Give your dishes an exciting flavour oomph with 8 amazing Asian dipping sauces!
Off the coast of Fujian province in south-eastern China, is the island of Taiwan. With lush green mountains, scenic coastline, rustic towns, vibrant cities, and a kaleidoscope of flavourful foods. In fact, you can enjoy authentic regional cuisines from all over China here, imbued with the delicate Taiwanese touch; as well as amazing local goodies you won’t find anywhere else.
Even among the Hongkongers, Koreans, Japanese, Malaysians and Singaporeans—whose cuisines are no less exciting—Taiwan is a premier foodie haven and beloved holiday destination.
The Taiwanese Palate
Savoury-sweet with a nuanced herbal fragrance, is the general taste combo in most Taiwanese foods, with distinct variations and crossovers among the various traditional flavours. Common condiments include soy sauce, vinegar and fermented chilli bean paste.
Dishes with Fujian roots are often sweet and meaty, like the braised pork rice and pork belly bao. While the hallmarks of Hakka cuisine are found in robust seasonings, made of preserved foods, pickles, and leafy herbs; such as in the yummy Hakka-style Zongzi, tea egg and Lei Cha green tea rice.
Stir-fries, braised, boiled, steamed, grilled and other Chinese cooking-styles are also abundant, but made with much more delicate umami flavours than you may find elsewhere – thanks to the Japanese influence.
Like most Asians, rice is the Taiwanese staple carb food, as well as noodles made from wheat and rice-flour. Pork is the most popular meat, followed closely by chicken, beef and lamb. The Three Cup Chicken, flavoured with equal portions of rice wine, soy sauce and sesame oil, is a Taiwanese favourite. A typical home-cooked family meal will also include a warm mild-flavoured soup. Similar to the Japanese miso soup.
Veggies are a must-have, too. Enjoyed in side-dishes, or full-on vegetarian meals for pious Taiwanese Buddhists – the most popular religion here. Giving rise to the unique tradition of delicious fake meats like hams, ribs and steaks made from tofu and other plant-based ingredients.
They also love their seafood, including freshwater and seawater fishes, squid, oysters, lobsters, prawns and crabs. Eels and sea cucumber are favourites, too. And, you can pick them, alive and fresh in tanks at dedicated restaurants.
Other notable faves are the oyster omelette, salt-grilled fish (similar to Thai-style), grilled squid and Taiwanese tempura – all cheap and yummy street foods you can enjoy at diners and night markets.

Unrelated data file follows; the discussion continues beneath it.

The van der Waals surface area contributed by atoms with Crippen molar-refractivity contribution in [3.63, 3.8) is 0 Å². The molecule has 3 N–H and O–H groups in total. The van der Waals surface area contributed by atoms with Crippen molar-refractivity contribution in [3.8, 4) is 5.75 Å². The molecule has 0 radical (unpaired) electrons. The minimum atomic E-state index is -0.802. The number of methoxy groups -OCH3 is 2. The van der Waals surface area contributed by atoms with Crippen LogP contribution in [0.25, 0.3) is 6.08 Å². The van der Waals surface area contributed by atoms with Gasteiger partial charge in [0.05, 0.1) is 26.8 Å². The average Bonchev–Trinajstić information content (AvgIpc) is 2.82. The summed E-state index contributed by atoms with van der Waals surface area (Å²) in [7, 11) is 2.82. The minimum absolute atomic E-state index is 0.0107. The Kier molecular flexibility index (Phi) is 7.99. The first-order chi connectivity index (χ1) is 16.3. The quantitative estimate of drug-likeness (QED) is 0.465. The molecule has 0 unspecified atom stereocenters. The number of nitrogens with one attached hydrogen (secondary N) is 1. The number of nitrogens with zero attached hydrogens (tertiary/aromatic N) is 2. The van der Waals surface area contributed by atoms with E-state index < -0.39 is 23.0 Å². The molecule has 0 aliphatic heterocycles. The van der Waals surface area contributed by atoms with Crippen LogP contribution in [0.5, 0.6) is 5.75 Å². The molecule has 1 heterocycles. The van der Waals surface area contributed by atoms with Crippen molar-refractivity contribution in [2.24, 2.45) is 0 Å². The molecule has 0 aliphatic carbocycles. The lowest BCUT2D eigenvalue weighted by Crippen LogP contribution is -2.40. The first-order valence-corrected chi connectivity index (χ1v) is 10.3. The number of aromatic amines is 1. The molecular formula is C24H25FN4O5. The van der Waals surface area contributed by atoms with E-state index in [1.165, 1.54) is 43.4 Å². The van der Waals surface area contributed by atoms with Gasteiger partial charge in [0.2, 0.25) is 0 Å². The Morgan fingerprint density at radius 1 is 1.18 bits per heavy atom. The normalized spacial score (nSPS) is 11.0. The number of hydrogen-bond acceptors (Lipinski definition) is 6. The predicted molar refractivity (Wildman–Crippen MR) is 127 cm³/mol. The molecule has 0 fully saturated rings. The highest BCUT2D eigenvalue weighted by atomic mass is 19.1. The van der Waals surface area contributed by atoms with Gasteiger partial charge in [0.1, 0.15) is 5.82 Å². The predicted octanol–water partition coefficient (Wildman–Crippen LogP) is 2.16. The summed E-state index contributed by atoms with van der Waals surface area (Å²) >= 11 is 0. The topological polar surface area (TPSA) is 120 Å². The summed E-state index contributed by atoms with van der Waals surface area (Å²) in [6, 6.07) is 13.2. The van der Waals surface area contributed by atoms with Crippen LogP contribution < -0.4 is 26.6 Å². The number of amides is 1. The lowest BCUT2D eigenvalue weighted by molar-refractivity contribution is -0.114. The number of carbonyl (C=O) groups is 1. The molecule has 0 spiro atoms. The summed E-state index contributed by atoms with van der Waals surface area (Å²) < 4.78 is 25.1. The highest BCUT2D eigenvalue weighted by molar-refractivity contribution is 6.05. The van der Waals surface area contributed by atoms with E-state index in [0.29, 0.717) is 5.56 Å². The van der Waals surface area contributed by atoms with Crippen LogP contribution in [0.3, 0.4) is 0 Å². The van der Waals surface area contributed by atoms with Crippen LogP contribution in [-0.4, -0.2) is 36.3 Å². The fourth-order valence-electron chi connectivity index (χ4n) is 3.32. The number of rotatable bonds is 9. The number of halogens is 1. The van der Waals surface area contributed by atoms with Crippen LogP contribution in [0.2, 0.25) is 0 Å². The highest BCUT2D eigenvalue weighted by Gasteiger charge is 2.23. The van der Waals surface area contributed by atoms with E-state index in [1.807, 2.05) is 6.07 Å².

Speaking of night markets, they’re literally everywhere in Taiwan. From townships to major cities like Taipei, Kaohsiung, Taichung and Tainan, you’re sure to find several bustling spots. Packed with games, live music and dance performances, and a plethora of snacks and delicacies to enjoy.
Taiwan has 16 indigenous mountain and coastal tribes, each with their distinct culinary customs. Although modernization has brought them to urban life, there are still many communities who fish, hunt, and forage for food in protected environments. Along with centuries-old sustainable agriculture that produces a good portion of the fresh veggies and fruits in Taiwan.
Millet is their traditional grain food, while barbecues are their specialty, often infused with aromatic local herbs and spices. The most authentic way to experience these are the guided tours to their villages, though you can also find them at certain markets and eateries.
Taiwan is also famed for the incredible sweet desserts. Available at cosy cafés, bakeries, markets and street vendors everywhere. From traditional Chinese dessert soups and tofu pudding, to the cooling Aiyu jelly and taro ball; world-famous Bubble Tea, and all kinds of delightful sweets, cakes and pastries.
Visit Taiwan for More!
Taiwan is filled with beautiful sceneries, warm, friendly people, fascinating cultures, and too many delectable foods we’ve yet to mention. So do take a trip to this paradise island, and taste the gastronomic wonders for yourself!